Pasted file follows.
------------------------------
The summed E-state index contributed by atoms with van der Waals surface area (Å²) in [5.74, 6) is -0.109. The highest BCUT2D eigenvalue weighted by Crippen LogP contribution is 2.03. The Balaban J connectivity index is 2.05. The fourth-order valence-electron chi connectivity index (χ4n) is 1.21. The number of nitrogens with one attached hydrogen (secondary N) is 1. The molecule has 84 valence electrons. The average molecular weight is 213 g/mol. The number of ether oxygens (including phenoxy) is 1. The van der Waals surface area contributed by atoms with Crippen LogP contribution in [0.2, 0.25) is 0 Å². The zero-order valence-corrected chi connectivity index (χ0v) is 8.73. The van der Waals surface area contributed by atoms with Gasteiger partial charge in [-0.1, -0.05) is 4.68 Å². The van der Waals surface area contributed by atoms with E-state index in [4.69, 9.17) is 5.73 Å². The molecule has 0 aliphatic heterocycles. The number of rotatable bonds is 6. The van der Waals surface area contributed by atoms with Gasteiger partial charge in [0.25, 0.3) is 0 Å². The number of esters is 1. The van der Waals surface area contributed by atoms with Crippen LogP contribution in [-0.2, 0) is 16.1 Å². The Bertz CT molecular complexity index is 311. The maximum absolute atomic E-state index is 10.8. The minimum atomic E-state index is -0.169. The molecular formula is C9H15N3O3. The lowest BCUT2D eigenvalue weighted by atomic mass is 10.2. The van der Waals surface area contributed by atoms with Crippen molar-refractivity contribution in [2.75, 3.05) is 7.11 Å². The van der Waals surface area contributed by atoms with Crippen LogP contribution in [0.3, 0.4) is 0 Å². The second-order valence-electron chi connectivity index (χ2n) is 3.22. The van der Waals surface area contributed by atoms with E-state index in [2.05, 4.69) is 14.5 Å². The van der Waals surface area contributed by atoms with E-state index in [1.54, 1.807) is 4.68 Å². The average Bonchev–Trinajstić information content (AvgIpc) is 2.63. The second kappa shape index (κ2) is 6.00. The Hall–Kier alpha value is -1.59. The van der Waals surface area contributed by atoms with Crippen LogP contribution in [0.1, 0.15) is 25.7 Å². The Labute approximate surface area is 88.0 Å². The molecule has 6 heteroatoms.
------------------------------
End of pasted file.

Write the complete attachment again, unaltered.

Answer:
The summed E-state index contributed by atoms with van der Waals surface area (Å²) in [5.74, 6) is -0.109. The highest BCUT2D eigenvalue weighted by Crippen LogP contribution is 2.03. The Balaban J connectivity index is 2.05. The fourth-order valence-electron chi connectivity index (χ4n) is 1.21. The number of nitrogens with one attached hydrogen (secondary N) is 1. The molecule has 84 valence electrons. The average molecular weight is 213 g/mol. The number of ether oxygens (including phenoxy) is 1. The van der Waals surface area contributed by atoms with Crippen LogP contribution in [0.2, 0.25) is 0 Å². The zero-order valence-corrected chi connectivity index (χ0v) is 8.73. The van der Waals surface area contributed by atoms with Gasteiger partial charge in [-0.1, -0.05) is 4.68 Å². The van der Waals surface area contributed by atoms with E-state index in [4.69, 9.17) is 5.73 Å². The molecule has 0 aliphatic heterocycles. The number of rotatable bonds is 6. The van der Waals surface area contributed by atoms with Gasteiger partial charge in [0.25, 0.3) is 0 Å². The number of esters is 1. The van der Waals surface area contributed by atoms with Crippen LogP contribution in [-0.2, 0) is 16.1 Å². The Bertz CT molecular complexity index is 311. The maximum absolute atomic E-state index is 10.8. The minimum atomic E-state index is -0.169. The molecular formula is C9H15N3O3. The lowest BCUT2D eigenvalue weighted by atomic mass is 10.2. The van der Waals surface area contributed by atoms with Crippen molar-refractivity contribution in [2.75, 3.05) is 7.11 Å². The van der Waals surface area contributed by atoms with Crippen LogP contribution in [0.3, 0.4) is 0 Å². The second-order valence-electron chi connectivity index (χ2n) is 3.22. The van der Waals surface area contributed by atoms with E-state index in [2.05, 4.69) is 14.5 Å². The van der Waals surface area contributed by atoms with E-state index in [1.54, 1.807) is 4.68 Å². The average Bonchev–Trinajstić information content (AvgIpc) is 2.63. The second kappa shape index (κ2) is 6.00. The Hall–Kier alpha value is -1.59. The van der Waals surface area contributed by atoms with Crippen LogP contribution in [0.1, 0.15) is 25.7 Å². The Labute approximate surface area is 88.0 Å². The molecule has 6 heteroatoms.